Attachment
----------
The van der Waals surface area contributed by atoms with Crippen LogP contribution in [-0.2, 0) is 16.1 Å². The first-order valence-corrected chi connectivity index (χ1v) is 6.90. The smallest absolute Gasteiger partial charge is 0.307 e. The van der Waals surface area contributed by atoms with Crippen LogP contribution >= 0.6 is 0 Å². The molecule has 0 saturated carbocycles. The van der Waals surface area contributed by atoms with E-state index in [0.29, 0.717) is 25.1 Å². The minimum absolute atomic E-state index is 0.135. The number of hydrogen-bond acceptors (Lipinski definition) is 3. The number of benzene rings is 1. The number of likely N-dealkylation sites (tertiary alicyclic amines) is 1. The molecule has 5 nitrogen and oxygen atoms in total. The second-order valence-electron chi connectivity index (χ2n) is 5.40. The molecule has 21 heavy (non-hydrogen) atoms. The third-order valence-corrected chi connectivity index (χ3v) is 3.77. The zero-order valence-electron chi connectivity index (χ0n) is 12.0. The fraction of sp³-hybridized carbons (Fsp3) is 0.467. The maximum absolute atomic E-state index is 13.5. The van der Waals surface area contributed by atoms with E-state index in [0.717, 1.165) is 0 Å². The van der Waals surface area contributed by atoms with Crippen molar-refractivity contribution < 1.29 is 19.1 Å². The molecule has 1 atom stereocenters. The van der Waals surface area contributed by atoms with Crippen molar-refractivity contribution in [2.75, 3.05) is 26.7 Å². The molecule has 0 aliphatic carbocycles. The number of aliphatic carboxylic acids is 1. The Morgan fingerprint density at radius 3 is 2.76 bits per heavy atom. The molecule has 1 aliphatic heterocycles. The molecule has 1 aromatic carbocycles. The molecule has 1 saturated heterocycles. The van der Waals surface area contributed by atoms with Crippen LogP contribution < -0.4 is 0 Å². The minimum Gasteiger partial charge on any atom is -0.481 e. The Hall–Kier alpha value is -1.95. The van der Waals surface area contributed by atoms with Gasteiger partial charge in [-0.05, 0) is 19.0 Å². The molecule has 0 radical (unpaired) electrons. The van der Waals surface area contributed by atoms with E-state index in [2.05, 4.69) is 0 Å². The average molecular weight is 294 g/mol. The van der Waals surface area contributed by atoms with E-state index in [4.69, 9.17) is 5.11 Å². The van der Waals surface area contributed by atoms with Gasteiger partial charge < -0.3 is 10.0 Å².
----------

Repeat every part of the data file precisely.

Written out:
The van der Waals surface area contributed by atoms with Crippen LogP contribution in [-0.2, 0) is 16.1 Å². The first-order valence-corrected chi connectivity index (χ1v) is 6.90. The smallest absolute Gasteiger partial charge is 0.307 e. The van der Waals surface area contributed by atoms with Crippen LogP contribution >= 0.6 is 0 Å². The molecule has 0 saturated carbocycles. The van der Waals surface area contributed by atoms with E-state index in [0.29, 0.717) is 25.1 Å². The minimum absolute atomic E-state index is 0.135. The number of hydrogen-bond acceptors (Lipinski definition) is 3. The number of benzene rings is 1. The number of likely N-dealkylation sites (tertiary alicyclic amines) is 1. The molecule has 5 nitrogen and oxygen atoms in total. The second-order valence-electron chi connectivity index (χ2n) is 5.40. The molecule has 21 heavy (non-hydrogen) atoms. The third-order valence-corrected chi connectivity index (χ3v) is 3.77. The zero-order valence-electron chi connectivity index (χ0n) is 12.0. The fraction of sp³-hybridized carbons (Fsp3) is 0.467. The maximum absolute atomic E-state index is 13.5. The van der Waals surface area contributed by atoms with E-state index in [0.717, 1.165) is 0 Å². The van der Waals surface area contributed by atoms with Crippen molar-refractivity contribution < 1.29 is 19.1 Å². The molecule has 1 atom stereocenters. The van der Waals surface area contributed by atoms with Crippen molar-refractivity contribution in [2.75, 3.05) is 26.7 Å². The molecule has 0 aliphatic carbocycles. The number of aliphatic carboxylic acids is 1. The Morgan fingerprint density at radius 3 is 2.76 bits per heavy atom. The molecule has 1 aliphatic heterocycles. The molecule has 1 aromatic carbocycles. The molecule has 1 saturated heterocycles. The van der Waals surface area contributed by atoms with Crippen LogP contribution < -0.4 is 0 Å². The minimum Gasteiger partial charge on any atom is -0.481 e. The Hall–Kier alpha value is -1.95. The van der Waals surface area contributed by atoms with Gasteiger partial charge in [-0.05, 0) is 19.0 Å². The molecule has 0 radical (unpaired) electrons. The van der Waals surface area contributed by atoms with E-state index in [2.05, 4.69) is 0 Å². The average molecular weight is 294 g/mol. The van der Waals surface area contributed by atoms with E-state index in [4.69, 9.17) is 5.11 Å². The van der Waals surface area contributed by atoms with Gasteiger partial charge < -0.3 is 10.0 Å².